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What I actually mean what's the conjugation of the verb wonder. For example:

I wonder, thou wonderest, etc..

including past, ing form, etc.. (it will actually help me with other verbs too)

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Is there something special about 'wonder' that you've noticed is different from the way others verbs are conjugated? If so can you give an example in your question? –  Mitch Jan 27 '12 at 16:06
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closed as general reference by JeffSahol, RiMMER, Jon Purdy, FumbleFingers, Mitch Jan 27 '12 at 21:19

This question is too basic; it can be definitively and permanently answered by a single link to a standard internet reference source designed specifically to find that type of information.If this question can be reworded to fit the rules in the help center, please edit the question.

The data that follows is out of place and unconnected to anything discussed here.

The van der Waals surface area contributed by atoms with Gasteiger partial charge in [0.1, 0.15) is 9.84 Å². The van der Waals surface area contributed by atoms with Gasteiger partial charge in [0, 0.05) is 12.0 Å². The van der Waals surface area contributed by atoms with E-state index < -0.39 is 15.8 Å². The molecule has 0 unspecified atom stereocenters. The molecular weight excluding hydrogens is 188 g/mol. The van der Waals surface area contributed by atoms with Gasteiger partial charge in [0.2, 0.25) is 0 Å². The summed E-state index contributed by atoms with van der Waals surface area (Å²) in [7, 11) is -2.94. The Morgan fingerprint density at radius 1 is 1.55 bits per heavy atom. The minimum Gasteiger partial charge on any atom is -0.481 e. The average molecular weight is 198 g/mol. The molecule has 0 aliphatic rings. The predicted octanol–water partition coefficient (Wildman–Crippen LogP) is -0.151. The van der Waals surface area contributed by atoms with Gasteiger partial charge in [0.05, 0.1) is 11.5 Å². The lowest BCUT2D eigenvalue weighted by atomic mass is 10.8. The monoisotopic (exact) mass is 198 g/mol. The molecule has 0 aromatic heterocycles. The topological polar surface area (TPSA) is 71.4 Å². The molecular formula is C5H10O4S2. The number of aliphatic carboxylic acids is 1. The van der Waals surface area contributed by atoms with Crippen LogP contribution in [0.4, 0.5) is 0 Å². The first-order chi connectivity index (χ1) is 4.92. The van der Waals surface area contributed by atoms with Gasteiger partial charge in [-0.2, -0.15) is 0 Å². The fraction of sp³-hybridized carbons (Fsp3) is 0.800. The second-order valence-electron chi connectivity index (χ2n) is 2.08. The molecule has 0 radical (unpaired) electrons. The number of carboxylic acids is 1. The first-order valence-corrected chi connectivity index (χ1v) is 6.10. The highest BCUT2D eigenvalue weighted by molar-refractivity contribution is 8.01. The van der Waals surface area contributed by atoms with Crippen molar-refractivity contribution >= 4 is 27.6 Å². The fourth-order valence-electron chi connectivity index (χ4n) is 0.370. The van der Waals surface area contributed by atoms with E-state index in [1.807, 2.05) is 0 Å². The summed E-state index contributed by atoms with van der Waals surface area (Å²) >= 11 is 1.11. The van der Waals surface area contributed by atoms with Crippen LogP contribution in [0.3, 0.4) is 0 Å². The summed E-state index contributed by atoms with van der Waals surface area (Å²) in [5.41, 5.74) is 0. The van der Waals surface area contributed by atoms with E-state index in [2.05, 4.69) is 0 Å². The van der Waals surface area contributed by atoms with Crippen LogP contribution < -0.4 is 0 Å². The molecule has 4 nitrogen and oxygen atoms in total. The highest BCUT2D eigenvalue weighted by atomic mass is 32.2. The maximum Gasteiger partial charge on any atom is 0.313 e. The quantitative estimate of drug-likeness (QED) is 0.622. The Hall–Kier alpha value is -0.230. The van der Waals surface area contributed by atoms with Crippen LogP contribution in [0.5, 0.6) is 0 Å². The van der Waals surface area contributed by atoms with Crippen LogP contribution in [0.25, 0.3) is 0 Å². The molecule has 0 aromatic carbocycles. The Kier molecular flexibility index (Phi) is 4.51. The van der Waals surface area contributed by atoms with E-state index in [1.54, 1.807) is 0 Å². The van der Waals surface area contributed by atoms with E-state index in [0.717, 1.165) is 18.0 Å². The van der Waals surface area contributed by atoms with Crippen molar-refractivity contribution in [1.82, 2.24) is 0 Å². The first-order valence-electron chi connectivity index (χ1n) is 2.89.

1 Answer

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Past: wondered, thou wonderedst

Present: I wonder, thou wonderest (rarer: wonderst), he wondereth, we wonder, you wonder, they wonder

Participle: wondering

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how about "Have you been wondering?" Would it be, "Hast thou been wondering"? –  user1135588 Jan 27 '12 at 16:34
    
@user1135588, I think so, or maybe "art thou been wondering" — or something else. Not sure. –  msh210 Jan 27 '12 at 16:39
    
@msh210: "Art thou been [anything]" is gibberish. "Hast wondered?" would have been fine, since "hast" already implies second person singular subject. –  FumbleFingers Jan 27 '12 at 17:18
    
@FumbleFingers so how about "ye" and "them" Is it used like today? –  user1135588 Jan 27 '12 at 17:25
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@user1135588: Erm... we don't use any of those archaic pronouns today. But it would have been "Hath ye wondered?". And "them" (which is still current) is the object form, not subject of a verb. Unless you have a very good reason for wanting to learn the archaic forms, I really do suggest you steer clear of them and just learn current English! –  FumbleFingers Jan 27 '12 at 17:34
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